Our Story

This is a big day for me for a few reasons.

First, today is the official publication date for my book, What Color Is Monday?, which in very important literary circles is known as the book’s birthday.  I just love the fact that the book was born on a Monday.  (And that I don’t have to nurse it or get up in the middle of the night with it.)

Secondly, I’m guest-posting at Parents.com today. You can check out the piece I wrote here.

Thirdly, the book trailer is ready. For you. To watch.

(Also, it’s a big day because I’m making my famous chocolate-chip banana bread. This is not directly related to the book, but everyone in my family just loves this bread and they ask me to make it all the time.  It’s really tasty.)

A few weeks ago, on a dreary Tuesday morning, a 20-something guy named Jeremy came over to film the book trailer.  When he came to the door I looked past him to see if his boss was behind him, and then I tried to conceal my disappointment when he introduced himself as the owner of the production company.  “Oh,” I said. “Come on in.”

Together we walked from room to room, trying to figure out the best place to set up.  We decided on the small sitting area adjacent to the kitchen and, after rearranging some of the furniture, he started to unpack lights and cords and cameras.  It seemed to take forever, and I kept watching the clock, mindful that I only had two hours before the big yellow school bus made its daily climb up the street and deposited my noisy children at our doorstep.

At one point I complained to Jeremy about how long this whole process was taking, and how I actually felt sorry for celebrities.  “Don’t worry about celebrities,” he reassured me.  “They have stand-ins who look like them. Those are the people who sit in their place.”  I considered rushing up to to the elementary school and signing my daughter Rose out of kindergarten so she could be my stand-in while I took a nap.  Then I realized she’s too short.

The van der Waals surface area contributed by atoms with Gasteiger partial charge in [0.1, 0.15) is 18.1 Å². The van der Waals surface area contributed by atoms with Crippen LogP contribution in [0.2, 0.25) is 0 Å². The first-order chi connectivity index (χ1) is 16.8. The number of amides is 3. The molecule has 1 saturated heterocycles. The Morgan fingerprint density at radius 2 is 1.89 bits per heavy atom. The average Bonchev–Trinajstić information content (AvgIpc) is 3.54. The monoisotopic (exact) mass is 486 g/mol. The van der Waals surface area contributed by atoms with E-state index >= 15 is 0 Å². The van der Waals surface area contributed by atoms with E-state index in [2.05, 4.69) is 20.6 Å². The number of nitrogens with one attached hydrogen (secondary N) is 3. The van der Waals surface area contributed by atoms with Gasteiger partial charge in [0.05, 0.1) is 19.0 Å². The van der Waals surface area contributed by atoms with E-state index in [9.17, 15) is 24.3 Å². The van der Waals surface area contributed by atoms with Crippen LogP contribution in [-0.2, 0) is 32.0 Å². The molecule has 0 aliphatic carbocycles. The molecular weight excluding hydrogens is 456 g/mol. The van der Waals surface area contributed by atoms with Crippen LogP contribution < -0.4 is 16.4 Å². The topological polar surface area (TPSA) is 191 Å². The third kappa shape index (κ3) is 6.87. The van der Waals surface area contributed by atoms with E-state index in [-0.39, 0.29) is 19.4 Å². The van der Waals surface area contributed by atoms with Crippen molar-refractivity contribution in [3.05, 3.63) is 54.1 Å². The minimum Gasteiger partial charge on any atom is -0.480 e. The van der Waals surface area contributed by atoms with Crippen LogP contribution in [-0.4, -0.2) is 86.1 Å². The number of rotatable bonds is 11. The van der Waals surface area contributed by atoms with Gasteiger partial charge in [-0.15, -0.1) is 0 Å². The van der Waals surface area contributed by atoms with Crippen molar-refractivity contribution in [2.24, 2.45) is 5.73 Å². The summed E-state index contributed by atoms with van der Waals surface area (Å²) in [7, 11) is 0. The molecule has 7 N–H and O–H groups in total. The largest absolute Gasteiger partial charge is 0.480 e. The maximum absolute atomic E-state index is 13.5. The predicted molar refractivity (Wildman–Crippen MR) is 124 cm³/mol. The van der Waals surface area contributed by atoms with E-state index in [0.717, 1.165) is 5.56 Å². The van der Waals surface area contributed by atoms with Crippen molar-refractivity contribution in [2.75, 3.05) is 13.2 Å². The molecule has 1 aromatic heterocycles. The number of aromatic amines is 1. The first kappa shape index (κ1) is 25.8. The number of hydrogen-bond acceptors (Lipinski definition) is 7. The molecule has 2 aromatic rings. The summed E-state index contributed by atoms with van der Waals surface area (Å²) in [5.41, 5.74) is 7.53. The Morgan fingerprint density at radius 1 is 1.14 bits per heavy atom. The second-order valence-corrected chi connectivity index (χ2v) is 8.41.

So there I sat, un-celebrity me with no stand-in, while Jeremy fussed and fidgeted with the lights and the curtains and the lamp behind me.  (Note: nothing makes you feel old like having a 20-something single guy trying to adjust the lighting so you look your very best. His words, not mine.)

I looked down at the navy blue sweater I’d carefully selected for the interview and noticed it was all pilly because I basically wore it every single week for the entire winter.  I untangled my necklaces for perhaps the thousandth time and made sure the clasps weren’t showing.  I glanced over my notes and sighed.  Loudly.  At last he was ready.

“Relax,” Jeremy said. “Pretend the camera isn’t here. Just look at me, and tell your story.”

My story?  What is my story?

I stared down at my stack of yellow index cards and saw what I’d written, phrases like sit up tall and autism spectrum disorder and developmental pediatrician and diagnosis.  They didn’t look like much of a story.  I took a deep breath and tossed the notes over the side of the chair, where they floated to the deep green carpet like the petals of a daffodil.

I looked back at Jeremy and started to talk. And as I talked, I made up new notes in my head. These notes had phrases like family and embrace and sweet little boy. They threaded a story about having a baby who never seemed quite right, who never smiled or babbled.  Who was eventually diagnosed with autism.  But, in spite of autism and the fear that gripped our hearts, Joe and I went on to have a family with four boys and a flowery girl.

It’s a story of how in the midst of the madness of five children, Joe and I find each other again and again.  Through lime juicers and Fourth of July parades and epic trips to the barbershop, we are both still trying to be our best, even in our worst moments.

It’s a story about how time and time again I am surprised—astonished—by the kindness of the world around me.  A world that has tentatively bridged autism’s seemingly wide gap through music and license plates and a dog in a hotel lobby.

A story about my going to IEP meetings and creating homework charts and worrying will he ever be normal, and then one day realizing that Tuesday had been orange the whole time.  And if I stay very still and hold my breath and watch this boy carefully, he will, like a hummingbird alighting briefly on the tip of a flower, show me the rest of the colors that light up his world.

It’s a story of how I learned that autism does not mean broken.

It is our story, and yet at the same time it is everybody’s story—a story about the small triumphs and disappointments that make up marriage and parenting and life.  How at the end of the day we all want the same thing; to sit around the dinner table and eat kale chips and chocolate-chip banana bread with a family who loves us for exactly who we are.

How perhaps my own family was not built in spite of autism, but because of it.

Check out the book trailer here.

jpg for wcim final cover

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